When making an acquisition, a company can typically expect to gain access to markets, brands, technology, products and people. It is therefore surprising that the 'people' element is often given so little consideration compared to the work that goes into other aspects of a deal. A recent study by KPMG revealed that dealing with different organisational cultures is perceived as the second-greatest challenge when implementing a merger or takeover, yet while over half of the business leaders surveyed felt that they had been well prepared for other aspects of the deal, just one in five thought that they had given the cultural element enough consideration. If key members of staff depart in the wake of a merger or takeover, they take with them all their knowledge, expertise, influence and connections that were central to the value of the transaction, and so it is hardly surprising that so many mergers fail to realise the value expected.
Furthermore, too many business leaders view 'culture' as a blanket problem rather than identifying precisely what it means. John Kelly, head of KPMG's integration Advisory Practice, points out that what is perceived as a cultural clash is really prompted by someone not knowing how to be successful in the new organisation".
So what exactly is meant by the 'culture' of an organisation? Put simply, it is the way customers are dealt with, the way employees treat each other, and the way leaders and managers in the organisation motivate, reward and develop people. Company culture is likely to have complex roots and so be deeply ingrained, particularly among more senior employees who have succeeded and gained status within the company by conforming to its values and procedures.
It is of course possible to adopt a Laissez-faire approach to company culture when merging two different organisations, however simply believing that 'everything will work out' through some kind of cultural osmosis is a risky business. Even if a shared culture does eventually emerge, it may be very different to what was envisaged at the start of the merger process. Equally, it is just as dangerous to attempt to force one organisation to adopt the working practices of another: employees for whom a merger or takeover has already sparked insecurity over their job or their status within the company can prove stubbornly resistant to change if it is not presented and communicated in the right way.
The KPMG study showed that those who spent the time before the merger identifying and analysing differences in working style achieved greater synergies and gained control of the acquired company sooner. Conducting this kind of cultural due diligence prior to a merger or acquisition can identify potential problems and areas of conflict and address them before they develop. Key questions to ask include:
What are the official values of the organisation to be acquired?
What about its unofficial values?
Is there any discrepancy between the two?
How do they relate to the values of your own organisation?
How are they communicated and articulated?
How do employees perceive their own company?
How do they perceive the other company in the merger?
How are the various brands perceived, both by employees and the marketplace?
How are decisions made? (Top-down or consensus-based? Fast or slow?)
Is the organisation focused primarily on relationships or deals?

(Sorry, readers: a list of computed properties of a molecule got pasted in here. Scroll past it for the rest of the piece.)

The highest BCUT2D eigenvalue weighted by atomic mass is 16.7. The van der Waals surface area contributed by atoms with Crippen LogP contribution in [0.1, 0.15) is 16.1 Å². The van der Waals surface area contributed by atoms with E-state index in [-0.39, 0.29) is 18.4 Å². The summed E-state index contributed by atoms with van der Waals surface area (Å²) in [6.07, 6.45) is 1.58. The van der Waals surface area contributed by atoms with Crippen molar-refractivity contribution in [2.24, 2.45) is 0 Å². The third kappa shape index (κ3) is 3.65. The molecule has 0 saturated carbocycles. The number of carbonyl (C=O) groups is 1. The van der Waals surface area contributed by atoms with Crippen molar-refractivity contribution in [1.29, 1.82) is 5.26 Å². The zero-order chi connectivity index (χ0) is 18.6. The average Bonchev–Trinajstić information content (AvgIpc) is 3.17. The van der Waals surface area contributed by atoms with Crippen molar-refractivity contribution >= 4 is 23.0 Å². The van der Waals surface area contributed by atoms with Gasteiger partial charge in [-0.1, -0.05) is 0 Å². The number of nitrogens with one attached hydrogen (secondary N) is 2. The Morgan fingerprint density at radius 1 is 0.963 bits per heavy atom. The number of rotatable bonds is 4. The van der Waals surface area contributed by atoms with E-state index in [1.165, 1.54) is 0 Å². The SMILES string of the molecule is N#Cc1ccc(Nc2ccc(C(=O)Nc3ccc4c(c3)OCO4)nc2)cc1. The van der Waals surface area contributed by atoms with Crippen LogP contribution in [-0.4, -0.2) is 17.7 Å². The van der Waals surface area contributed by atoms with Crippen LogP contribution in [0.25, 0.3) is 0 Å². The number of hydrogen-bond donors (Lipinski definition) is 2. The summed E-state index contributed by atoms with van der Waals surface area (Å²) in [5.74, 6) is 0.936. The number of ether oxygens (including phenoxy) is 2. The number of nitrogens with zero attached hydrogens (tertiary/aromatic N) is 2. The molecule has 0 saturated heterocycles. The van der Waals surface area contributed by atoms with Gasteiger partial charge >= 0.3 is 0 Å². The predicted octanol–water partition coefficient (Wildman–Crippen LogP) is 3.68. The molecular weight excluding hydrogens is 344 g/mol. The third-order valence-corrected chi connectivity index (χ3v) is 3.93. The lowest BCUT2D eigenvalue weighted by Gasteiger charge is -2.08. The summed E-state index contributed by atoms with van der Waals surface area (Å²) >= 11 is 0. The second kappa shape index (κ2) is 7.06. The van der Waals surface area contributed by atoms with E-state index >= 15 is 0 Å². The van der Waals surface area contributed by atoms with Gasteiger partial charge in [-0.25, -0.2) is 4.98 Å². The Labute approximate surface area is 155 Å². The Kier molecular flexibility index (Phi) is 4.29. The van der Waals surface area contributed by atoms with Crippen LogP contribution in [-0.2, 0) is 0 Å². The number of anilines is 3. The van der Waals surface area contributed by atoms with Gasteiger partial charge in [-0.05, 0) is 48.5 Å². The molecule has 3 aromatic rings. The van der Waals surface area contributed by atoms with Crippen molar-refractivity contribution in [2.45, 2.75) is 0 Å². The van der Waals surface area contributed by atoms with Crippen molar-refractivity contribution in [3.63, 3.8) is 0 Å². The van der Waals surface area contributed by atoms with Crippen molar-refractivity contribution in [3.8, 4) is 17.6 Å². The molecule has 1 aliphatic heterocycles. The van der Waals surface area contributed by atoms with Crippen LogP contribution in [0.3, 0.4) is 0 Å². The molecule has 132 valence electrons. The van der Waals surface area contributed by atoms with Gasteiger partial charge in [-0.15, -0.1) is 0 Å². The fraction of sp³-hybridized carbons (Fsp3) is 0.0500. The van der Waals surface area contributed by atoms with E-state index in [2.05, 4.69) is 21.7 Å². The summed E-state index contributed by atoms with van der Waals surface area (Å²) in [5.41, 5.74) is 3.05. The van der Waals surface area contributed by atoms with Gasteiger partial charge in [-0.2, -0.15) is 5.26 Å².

Is the organisation driven by products or processes?
How are new procedures integrated and old ones discarded?
How are managers motivated and rewarded?
How are employees motivated and rewarded?
How is business performance gauged?
How is individual initiative recognised?
How is group initiative recognised?
Once you have answers to some of these questions, you can set about the task of identifying and creating the kind of shared culture you want. It is important to first build up an explicit picture of what the new organisation will be and feel like. Communicate with managers and employees, and allow for discussion of your initial ideas at both formal and informal events. Consider what the new culture will look like from the inside out - not just what people will do, but why they will believe certain things to be right for the organisation.
Consult with staff at all levels of both organisations, allowing employees to vent their feelings about the old culture and take on board suggestions where they are appropriate. Remember that changing the culture of an organisation is likely to take years, and the outcome at the end is unlikely to look like the model you first envisaged. Reinforce the new culture as it evolves, making adjustments to people or HR practices only when it's apparent that the old practices can no longer support the evolving culture. Introduce them too early, and you will meet with confusion and anxiety.
John Kelly offers anyone undertaking a merger or acquisition the following advice: "What you need to do is identify the 20% of things you can change to make the biggest difference. You have to recognise that you won't completely change the culture. What you can do is identify the new behaviours you're looking for and value and reward them highly. Spend the time to understand the different styles such as approaches to performance management and decision making and explain to both parties what will and won't work."
He concludes: "There is no doubt that culture and cultural differences play a huge part in the success of M&A. However, culture is something that everyone blames and no one explains. Successful integration demands we stop hiding behind the label and stop blaming culture."
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